Blog Post #33: 'Foundations of College Success' Interview
Updated: Feb 12, 2019
I was recently interviewed by a 15-year-old high school student currently dual-enrolled in college. He had a project for his class, Foundations of College Success, in which he was required to conduct a quick interview with someone in the career field chosen. The young man tells me he has always enjoyed making films and has a great interest in the field of filmmaking. Here is our 20-question interview:
1. What is the nature of the work?
Writing, producing, directing, shooting and editing motion pictures.
2. What are the major duties of workers in this occupation?
Writing scripts, managing finances, directing cast and crew and using a video camera and editing software to produce film content.
3. What are the entry-level positions in the field?
Entry-level positions in the industry vary widely. It can mean being a PA (production assistant) on set to working with editors as an assistant in a post-production office.
4. What is the next rung to which I can aspire?
After an entry-level position, there are many jobs (too many to list here) that can allow you to flex both practical and creative skills. Follow-ups to an entry-level position range from playing a larger role on the film crew on set to being a part of the core post-production team. They may also include being involved in the conceptual or writing phase of the creative process that takes place before any form of production.
5. How long should I anticipate it will take to reach that level? It varies greatly. This field is unpredictable.
6. What training or other qualifications do I need for entry into this field?
Either strong storytelling skills for the more creative aspects or familiarity with camera, lighting and editing technology for more technical work.
7. Is on-the-job training or a formal training program available?
Yes, but it’s easier to get your bearings in filmmaking from your own independent practice of the art and craft.
8. What are the characteristics or traits one should have in order to enter this field?
Persistence and a love of ideas!
9. What will I need to do in order to advance?
Build a strong network and always be working on something – even if it’s just a script.
10. Do you feel it is more beneficial to graduate school first or to obtain work experience before entering graduate school?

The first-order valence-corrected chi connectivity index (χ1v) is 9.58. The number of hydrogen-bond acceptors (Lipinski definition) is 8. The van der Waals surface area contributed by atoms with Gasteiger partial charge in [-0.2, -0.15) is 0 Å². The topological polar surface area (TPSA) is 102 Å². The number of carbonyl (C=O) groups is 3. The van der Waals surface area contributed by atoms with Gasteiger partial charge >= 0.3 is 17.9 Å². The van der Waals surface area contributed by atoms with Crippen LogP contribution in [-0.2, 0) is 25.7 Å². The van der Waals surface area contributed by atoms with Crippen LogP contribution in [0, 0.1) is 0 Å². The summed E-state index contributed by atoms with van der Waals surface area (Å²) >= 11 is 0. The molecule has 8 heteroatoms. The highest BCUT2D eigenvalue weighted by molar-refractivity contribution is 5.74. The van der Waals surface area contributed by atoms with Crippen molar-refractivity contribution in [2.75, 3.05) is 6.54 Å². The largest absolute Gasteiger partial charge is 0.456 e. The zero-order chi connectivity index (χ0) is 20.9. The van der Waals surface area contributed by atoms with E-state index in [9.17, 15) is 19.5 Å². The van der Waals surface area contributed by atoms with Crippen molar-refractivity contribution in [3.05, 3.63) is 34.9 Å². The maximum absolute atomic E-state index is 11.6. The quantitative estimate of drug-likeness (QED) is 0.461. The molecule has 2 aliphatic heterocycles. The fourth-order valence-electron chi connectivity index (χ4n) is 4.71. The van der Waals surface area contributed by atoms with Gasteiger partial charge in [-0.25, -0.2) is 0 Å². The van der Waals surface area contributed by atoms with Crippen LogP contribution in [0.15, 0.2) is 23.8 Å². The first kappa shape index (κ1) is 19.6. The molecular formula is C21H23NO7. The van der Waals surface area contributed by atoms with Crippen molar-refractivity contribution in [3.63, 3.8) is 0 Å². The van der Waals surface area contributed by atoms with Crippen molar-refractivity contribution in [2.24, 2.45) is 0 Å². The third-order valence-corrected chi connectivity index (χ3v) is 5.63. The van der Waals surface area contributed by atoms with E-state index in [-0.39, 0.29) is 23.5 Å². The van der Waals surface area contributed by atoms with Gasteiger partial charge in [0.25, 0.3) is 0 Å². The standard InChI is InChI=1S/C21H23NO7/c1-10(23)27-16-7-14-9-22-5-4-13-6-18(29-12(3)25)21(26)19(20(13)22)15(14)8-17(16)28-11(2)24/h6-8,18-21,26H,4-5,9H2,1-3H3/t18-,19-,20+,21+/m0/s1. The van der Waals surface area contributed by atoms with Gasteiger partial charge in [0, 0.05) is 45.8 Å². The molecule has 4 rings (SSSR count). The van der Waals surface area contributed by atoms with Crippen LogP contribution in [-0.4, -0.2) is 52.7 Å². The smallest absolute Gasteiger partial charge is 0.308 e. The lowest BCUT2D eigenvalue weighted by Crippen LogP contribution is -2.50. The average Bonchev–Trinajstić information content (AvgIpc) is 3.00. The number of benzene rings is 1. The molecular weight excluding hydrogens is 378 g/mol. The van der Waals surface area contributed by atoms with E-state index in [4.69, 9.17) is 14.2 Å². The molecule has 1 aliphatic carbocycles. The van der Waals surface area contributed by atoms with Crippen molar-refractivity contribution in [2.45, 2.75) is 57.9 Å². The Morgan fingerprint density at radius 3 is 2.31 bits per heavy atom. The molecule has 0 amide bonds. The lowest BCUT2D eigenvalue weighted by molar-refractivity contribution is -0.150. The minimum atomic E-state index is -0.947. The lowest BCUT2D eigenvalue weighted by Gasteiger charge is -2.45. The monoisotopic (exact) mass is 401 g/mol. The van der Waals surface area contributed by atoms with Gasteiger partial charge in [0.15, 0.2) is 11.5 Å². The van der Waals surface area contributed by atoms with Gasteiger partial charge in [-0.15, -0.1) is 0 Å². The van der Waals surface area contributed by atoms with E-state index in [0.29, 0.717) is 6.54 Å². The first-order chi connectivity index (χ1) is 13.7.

It’s easier and more advantageous to get experience making your own films before you attempt to enter the professional realm.
11. What graduate level program do you feel is best in order to enhance one’s ability to advance in this field?
Any educational program that allows you to make films and, as importantly, puts you in the presence of other like-minded, passionate, aspiring filmmakers.
12. What are criteria on which performance in this field is evaluated?
Difficult to say. Whether audiences respond positively to your completed work is probably the best criteria to rely on.
13. What are the advantages of working for a small rather than large firm or vice versa?
Smaller filmmaking outfits are usually more independent and less controlled by larger, more moneyed firms. Independence usually allows a greater ferment of ideas and experimentation. That’s always more exciting and rewarding.
14. What are the entry level salaries in this field? What can established professionals earn?
I have no idea. You don’t make movies to make money. If you do, you’re in it for the wrong reason.
15. What are the conditions like? Are they likely to be long hours, physical demands, etc?
Filmmaking requires a consummate commitment. There’s never a shortage of things to learn and apply yourself toward. If you wish to succeed and excel, you must see it like being a priest in a seminary. All in.
16. Will I be required to travel or relocate?
No, Miami has plenty of opportunities, especially the ones you make for yourself.
17. What are the most frequent or reoccurring problems? What experiences do employers in this field find valuable? How can I get these experiences?
The most frequent and reoccurring problems have to do with finding a reliable crew to work with and funding for projects. That’s where the practical and creative problem-solving skills come into play. If you can find ways to attract good people and do a lot with very little, you’re going to be seen as valuable to employers and others.
18. What do you perceive to be major rewards in this field? Major frustrations?
If you truly love filmmaking, the reward is a good film you’ve sunk your heart and soul into. The major frustrations are all the inevitable challenges that will appear in between you and that result.
19. Is this field different from what it was in the past? What changes do you anticipate for the future?
Very different. There are no excuses to being a filmmaker. The technology is cheap and easy to attain, there’s willing talent all over and the internet can teach you anything required on the technical side. The sky is the limit. The future sees this trend continuing and growing.
20. What is the employment outlook for this field?
Promising if you consistently work to become a better filmmaker. This means, as I mentioned before, being able to attract good people and make good films resourcefully.
For more interviews with Gabriel Rhenals, please visit the Press & Media section.